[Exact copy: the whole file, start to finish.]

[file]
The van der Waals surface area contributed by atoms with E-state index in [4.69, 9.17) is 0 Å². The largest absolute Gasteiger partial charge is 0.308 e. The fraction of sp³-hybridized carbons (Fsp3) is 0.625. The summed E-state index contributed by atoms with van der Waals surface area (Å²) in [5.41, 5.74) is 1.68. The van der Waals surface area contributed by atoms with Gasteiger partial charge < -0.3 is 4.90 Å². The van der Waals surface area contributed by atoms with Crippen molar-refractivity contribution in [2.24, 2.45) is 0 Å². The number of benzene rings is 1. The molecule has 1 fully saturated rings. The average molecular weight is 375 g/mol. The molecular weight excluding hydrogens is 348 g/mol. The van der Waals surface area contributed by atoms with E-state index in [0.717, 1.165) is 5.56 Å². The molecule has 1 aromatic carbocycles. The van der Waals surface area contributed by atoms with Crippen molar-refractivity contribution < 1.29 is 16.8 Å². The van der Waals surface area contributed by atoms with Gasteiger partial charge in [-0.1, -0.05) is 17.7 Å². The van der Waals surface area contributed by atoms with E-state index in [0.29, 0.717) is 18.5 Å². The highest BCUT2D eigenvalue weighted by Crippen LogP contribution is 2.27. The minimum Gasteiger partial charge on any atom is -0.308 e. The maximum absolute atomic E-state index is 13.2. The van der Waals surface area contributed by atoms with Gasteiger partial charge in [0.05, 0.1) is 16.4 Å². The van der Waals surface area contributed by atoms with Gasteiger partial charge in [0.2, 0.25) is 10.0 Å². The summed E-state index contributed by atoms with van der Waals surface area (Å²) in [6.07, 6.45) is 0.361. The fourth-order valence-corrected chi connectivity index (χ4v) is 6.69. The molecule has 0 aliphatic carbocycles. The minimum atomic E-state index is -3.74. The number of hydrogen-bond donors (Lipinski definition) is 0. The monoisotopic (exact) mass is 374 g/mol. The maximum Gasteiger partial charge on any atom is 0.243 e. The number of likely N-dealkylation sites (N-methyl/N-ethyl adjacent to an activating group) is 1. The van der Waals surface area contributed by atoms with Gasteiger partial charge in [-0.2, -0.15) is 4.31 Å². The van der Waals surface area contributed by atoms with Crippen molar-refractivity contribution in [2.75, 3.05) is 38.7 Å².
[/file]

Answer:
The van der Waals surface area contributed by atoms with E-state index in [4.69, 9.17) is 0 Å². The largest absolute Gasteiger partial charge is 0.308 e. The fraction of sp³-hybridized carbons (Fsp3) is 0.625. The summed E-state index contributed by atoms with van der Waals surface area (Å²) in [5.41, 5.74) is 1.68. The van der Waals surface area contributed by atoms with Gasteiger partial charge < -0.3 is 4.90 Å². The van der Waals surface area contributed by atoms with Crippen molar-refractivity contribution in [2.24, 2.45) is 0 Å². The number of benzene rings is 1. The molecule has 1 fully saturated rings. The average molecular weight is 375 g/mol. The molecular weight excluding hydrogens is 348 g/mol. The van der Waals surface area contributed by atoms with E-state index in [0.717, 1.165) is 5.56 Å². The molecule has 1 aromatic carbocycles. The van der Waals surface area contributed by atoms with Crippen molar-refractivity contribution < 1.29 is 16.8 Å². The van der Waals surface area contributed by atoms with Gasteiger partial charge in [-0.1, -0.05) is 17.7 Å². The van der Waals surface area contributed by atoms with E-state index in [0.29, 0.717) is 18.5 Å². The highest BCUT2D eigenvalue weighted by Crippen LogP contribution is 2.27. The minimum Gasteiger partial charge on any atom is -0.308 e. The maximum absolute atomic E-state index is 13.2. The van der Waals surface area contributed by atoms with Gasteiger partial charge in [0.05, 0.1) is 16.4 Å². The van der Waals surface area contributed by atoms with Gasteiger partial charge in [0.2, 0.25) is 10.0 Å². The summed E-state index contributed by atoms with van der Waals surface area (Å²) in [6.07, 6.45) is 0.361. The fourth-order valence-corrected chi connectivity index (χ4v) is 6.69. The molecule has 0 aliphatic carbocycles. The minimum atomic E-state index is -3.74. The number of hydrogen-bond donors (Lipinski definition) is 0. The monoisotopic (exact) mass is 374 g/mol. The maximum Gasteiger partial charge on any atom is 0.243 e. The number of likely N-dealkylation sites (N-methyl/N-ethyl adjacent to an activating group) is 1. The van der Waals surface area contributed by atoms with Gasteiger partial charge in [-0.2, -0.15) is 4.31 Å². The van der Waals surface area contributed by atoms with Crippen molar-refractivity contribution in [2.75, 3.05) is 38.7 Å².